Bush lifts post-storm prevailing-wage ban
Los Angeles Times
WASHINGTON — Under pressure from members of both parties, President Bush agreed Wednesday to lift an order that had allowed federal contractors on Hurricane Katrina reconstruction projects to pay workers less than the locally prevailing wage.
His decision elated Democrats, labor unions and moderate House Republicans from districts where organized labor is active. The reinstatement of the wage rules will take effect Nov. 8.
The prevailing wage is usually close to the wage level set in local union contracts. Critics had said that waiving the prevailing-wage requirement had allowed employers to pay "poverty wages."
"It was fundamentally wrong for the Bush administration to hit workers when they were down by slashing wages, exacerbating the very poverty that the hurricanes exposed," said John Sweeney, president of the AFL-CIO. As the devastation caused by Katrina became clear, Bush on Sept. 8 suspended the wage standards laid out in the Davis-Bacon Act for areas of Alabama, Florida, Louisiana and Mississippi. Some allies praised the move, saying the law, if not suspended, would have inflated costs and presented roadblocks to rebuilding. But Democrats, labor unions and some House Republicans resisted the move. Led by Rep. George Miller, D-Calif., an effort was building in the House for an early November vote on reinstating the wage standard.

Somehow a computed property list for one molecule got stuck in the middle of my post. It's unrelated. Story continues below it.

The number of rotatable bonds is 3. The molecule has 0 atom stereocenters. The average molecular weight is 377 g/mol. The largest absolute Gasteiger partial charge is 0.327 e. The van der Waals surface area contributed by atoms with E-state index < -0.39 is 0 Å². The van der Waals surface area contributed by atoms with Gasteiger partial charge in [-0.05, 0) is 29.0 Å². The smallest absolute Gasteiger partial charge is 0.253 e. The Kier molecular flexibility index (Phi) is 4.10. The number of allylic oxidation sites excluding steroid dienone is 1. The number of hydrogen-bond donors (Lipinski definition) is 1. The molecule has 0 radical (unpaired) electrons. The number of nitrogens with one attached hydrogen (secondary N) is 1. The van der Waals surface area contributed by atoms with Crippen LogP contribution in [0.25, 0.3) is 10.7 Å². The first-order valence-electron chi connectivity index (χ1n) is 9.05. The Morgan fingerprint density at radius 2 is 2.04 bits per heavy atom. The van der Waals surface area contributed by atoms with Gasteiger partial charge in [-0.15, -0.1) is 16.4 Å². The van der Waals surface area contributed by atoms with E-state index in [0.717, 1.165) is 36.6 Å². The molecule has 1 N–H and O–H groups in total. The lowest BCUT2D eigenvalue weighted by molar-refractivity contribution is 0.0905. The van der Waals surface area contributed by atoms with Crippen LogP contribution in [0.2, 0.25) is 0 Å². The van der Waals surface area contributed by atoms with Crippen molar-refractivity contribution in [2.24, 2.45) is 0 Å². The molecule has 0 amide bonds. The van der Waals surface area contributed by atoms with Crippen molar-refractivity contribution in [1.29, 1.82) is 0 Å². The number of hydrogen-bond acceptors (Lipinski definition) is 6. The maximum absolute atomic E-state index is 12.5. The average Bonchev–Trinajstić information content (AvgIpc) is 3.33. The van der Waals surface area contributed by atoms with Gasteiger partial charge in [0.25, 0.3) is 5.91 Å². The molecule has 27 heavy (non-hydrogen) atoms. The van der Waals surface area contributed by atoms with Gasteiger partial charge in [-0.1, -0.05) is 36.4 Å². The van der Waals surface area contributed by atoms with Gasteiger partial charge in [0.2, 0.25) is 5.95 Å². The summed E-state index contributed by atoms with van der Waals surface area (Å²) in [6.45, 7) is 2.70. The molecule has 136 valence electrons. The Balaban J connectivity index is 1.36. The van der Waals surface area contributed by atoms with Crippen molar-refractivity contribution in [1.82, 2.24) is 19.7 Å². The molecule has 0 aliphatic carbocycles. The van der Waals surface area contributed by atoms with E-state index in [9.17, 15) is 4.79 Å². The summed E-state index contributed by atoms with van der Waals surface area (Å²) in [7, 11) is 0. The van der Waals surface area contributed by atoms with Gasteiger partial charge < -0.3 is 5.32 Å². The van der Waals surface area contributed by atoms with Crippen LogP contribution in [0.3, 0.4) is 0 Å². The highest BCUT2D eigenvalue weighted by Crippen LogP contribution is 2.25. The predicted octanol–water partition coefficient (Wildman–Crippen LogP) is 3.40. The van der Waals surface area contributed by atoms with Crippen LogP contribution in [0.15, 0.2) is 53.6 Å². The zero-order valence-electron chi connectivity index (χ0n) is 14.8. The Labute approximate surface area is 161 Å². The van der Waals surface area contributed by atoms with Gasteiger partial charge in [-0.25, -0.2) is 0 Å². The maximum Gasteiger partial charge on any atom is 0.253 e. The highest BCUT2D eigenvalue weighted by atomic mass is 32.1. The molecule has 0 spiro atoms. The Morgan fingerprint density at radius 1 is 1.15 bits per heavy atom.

Bush's initial action had also posed problems for House Republicans. Thirty-seven of them objected to Bush in writing.
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